Our policy committees have had a busy month analysing and responding to proposed changes in the law. We do this to positively influence the creation of a fairer and more just society through our active engagement with the Scottish and United Kingdom Governments, Parliaments, wider stakeholders and our membership.

You can read more about some of the month's highlights below:

We provided a briefing at stage 3 of the Bill, affirming our support for the development of a simplified regime for disclosure in Scotland, balancing an individual’s right to privacy with protection of the public interest. We noted that the current disclosure regime is complex and can be difficult to navigate. We also appreciate the reasons for changing the way in which offences committed before the age of 18 are treated. However, the Bill proposes significant changes to the disclosure system which, if enacted, may restrict the information which will be disclosed to us through future disclosure certificates. Allowing electronic processing of disclosure applications, subject to appropriate safeguards around the security of sensitive personal information, will make the process quicker and more accessible.

Overall, we support the simplification of the disclosure process, which we believe will bring greater certainty for individuals and organisations engaging with the disclosure process. We stated our belief that allowing electronic processes for the disclosure system will make the process quicker and more effective. We noted that the introduction of principles at stage 2 of the Bill will also provide a greater degree of certainty around the decision-making involved in the process, though we remain concerned that the information provided as a result of this legislation may be more limited than available previously to discharge our functions. However, we look to engage with Scottish Government and Disclosure Scotland to ensure that code and guidance available for this process are able to assist in effective safeguarding of the public.

See all our work on this Bill.

We produced a briefing ahead of the report stage in the House of Lords. We noted that fishing opportunities are a particularly important issue for Scotland and therefore strong collaboration between Defra and the devolved administrations is of considerable importance. We welcomed the recognition given by Defra of the importance of engaging with the devolved administrations and legislatures and the collaborative approach taken by the Bill.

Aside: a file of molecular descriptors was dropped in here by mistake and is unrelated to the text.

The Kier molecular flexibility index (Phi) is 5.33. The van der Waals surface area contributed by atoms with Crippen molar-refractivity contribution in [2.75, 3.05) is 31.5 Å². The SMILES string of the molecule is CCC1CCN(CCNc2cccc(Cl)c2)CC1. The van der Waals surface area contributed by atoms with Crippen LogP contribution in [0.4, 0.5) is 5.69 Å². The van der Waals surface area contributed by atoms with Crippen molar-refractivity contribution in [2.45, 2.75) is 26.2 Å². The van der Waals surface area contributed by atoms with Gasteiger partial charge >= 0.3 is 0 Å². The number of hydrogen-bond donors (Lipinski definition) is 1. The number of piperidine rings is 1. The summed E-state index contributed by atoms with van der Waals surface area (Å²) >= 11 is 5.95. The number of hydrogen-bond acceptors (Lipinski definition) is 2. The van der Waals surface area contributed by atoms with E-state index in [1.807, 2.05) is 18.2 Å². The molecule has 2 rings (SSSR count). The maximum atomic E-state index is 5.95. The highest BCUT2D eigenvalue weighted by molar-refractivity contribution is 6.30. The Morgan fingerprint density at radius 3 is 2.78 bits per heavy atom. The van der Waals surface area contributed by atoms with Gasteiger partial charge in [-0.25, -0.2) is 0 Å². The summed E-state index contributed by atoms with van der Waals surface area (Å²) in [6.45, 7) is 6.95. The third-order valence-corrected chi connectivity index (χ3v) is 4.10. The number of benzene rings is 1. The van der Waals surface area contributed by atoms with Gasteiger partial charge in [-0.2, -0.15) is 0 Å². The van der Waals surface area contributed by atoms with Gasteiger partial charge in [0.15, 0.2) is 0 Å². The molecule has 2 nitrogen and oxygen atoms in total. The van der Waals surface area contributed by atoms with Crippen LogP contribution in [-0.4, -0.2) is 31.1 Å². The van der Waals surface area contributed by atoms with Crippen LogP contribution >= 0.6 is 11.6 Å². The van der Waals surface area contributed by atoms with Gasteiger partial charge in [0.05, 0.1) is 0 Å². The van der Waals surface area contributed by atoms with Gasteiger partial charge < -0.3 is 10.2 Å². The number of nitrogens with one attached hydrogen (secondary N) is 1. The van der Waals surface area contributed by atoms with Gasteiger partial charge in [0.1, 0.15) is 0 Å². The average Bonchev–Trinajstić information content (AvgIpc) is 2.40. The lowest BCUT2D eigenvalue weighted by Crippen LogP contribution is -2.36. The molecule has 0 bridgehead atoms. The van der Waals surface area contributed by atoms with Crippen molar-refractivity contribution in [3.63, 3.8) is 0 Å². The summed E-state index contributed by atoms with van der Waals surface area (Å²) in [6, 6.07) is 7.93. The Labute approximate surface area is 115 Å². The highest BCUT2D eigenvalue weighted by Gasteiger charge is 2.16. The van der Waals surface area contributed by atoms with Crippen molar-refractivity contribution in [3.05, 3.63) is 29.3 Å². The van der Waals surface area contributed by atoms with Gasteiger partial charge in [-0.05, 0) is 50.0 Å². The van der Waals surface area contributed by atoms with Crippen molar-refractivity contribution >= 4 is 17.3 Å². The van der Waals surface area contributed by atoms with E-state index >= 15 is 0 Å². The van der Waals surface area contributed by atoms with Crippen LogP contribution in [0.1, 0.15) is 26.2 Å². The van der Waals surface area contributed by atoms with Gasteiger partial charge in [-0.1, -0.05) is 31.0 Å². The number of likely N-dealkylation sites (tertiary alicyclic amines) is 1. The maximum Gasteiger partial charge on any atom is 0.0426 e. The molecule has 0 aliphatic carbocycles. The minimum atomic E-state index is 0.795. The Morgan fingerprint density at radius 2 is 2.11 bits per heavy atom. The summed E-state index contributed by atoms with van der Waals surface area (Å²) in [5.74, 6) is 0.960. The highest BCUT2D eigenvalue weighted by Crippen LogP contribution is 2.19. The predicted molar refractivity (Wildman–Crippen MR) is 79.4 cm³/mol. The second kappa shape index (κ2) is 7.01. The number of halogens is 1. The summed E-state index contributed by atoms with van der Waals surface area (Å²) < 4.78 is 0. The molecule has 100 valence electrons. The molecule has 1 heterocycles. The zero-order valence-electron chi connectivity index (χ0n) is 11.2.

We stated that it is of crucial importance that Scotland’s fishing interests are protected, particularly in recognising that positive changes to the UK fisheries position is likely to adversely impact the European fishing fleet and/or impact on trade negotiations, including tariffs.

We proposed that following the UK’s exit from the EU, regulation of fishing in Scotland should fall within the ambit of the Marine (Scotland) Act 2010 and the Aquaculture and Fisheries (Scotland) Acts 2007 and 2013. Leaving the CFP opens up the opportunity for fisheries to be looked at in detail alongside matters such as conservation, fossil fuel and renewable energy developments, aquaculture, and navigation. This will help to ensure that the system of marine planning envisaged under the Act is comprehensive, rather than having components of use of the sea treated separately.

We noted that other than in relation to a discard charging scheme, the Bill does not provide for any appeal or dispute resolution processes, for example in relation to the granting of licences. We consider that such provision should be made, even on an enabling basis, to bring clarity to the powers of the Secretary of State and devolved administrations in this regard.

See all our work on this Bill.

We prepared a briefing ahead of stage 3 of the Bill. We welcomed the Bill’s addressing of concerns around the need for an increase in penalties which were no longer commensurate in recognising the seriousness of certain offending behaviour relating to animal health and welfare and wildlife. The Bill also seeks to increase the range of Fixed Penalty Notices (FPNs) to be issued in respect of a range of animal and wildlife crimes and offences. However, we noted that while the Bill widens the scope of options for enforcement, increasing sentencing powers will not on their own ensure that the Bill’s measures are effective in combatting the commission of such offences. We stressed that “sentencing for wildlife offences [is] quite different from other criminal offences with regard to the assessment of culpability harm and public policy aspects” and the Bill therefore should consider raising public awareness of the range and nature of the offences and the preventative effect of the increase in sentencing.

On vicarious liability, we noted that this tends not to form part of criminal law as a person is normally only liable for their actions and not the actions of others. If vicarious liability is to apply here, where an employee commits an offence in the course of their employment, the employer could be held criminally liable for the actions of their employee, unless a due diligence defence applies. That would create new offences which was understood not to form part of this Bill. What is important again seems to be awareness raising and discussion among those affected who would wish to introduce such an offence. If there are examples of circumstances and cases where COPFS are unable to prosecute, that would show where there was any gap and that the law requires to be extended. To criminalize vicarious responsibility would effectively extend the law.

See all our work on this Bill.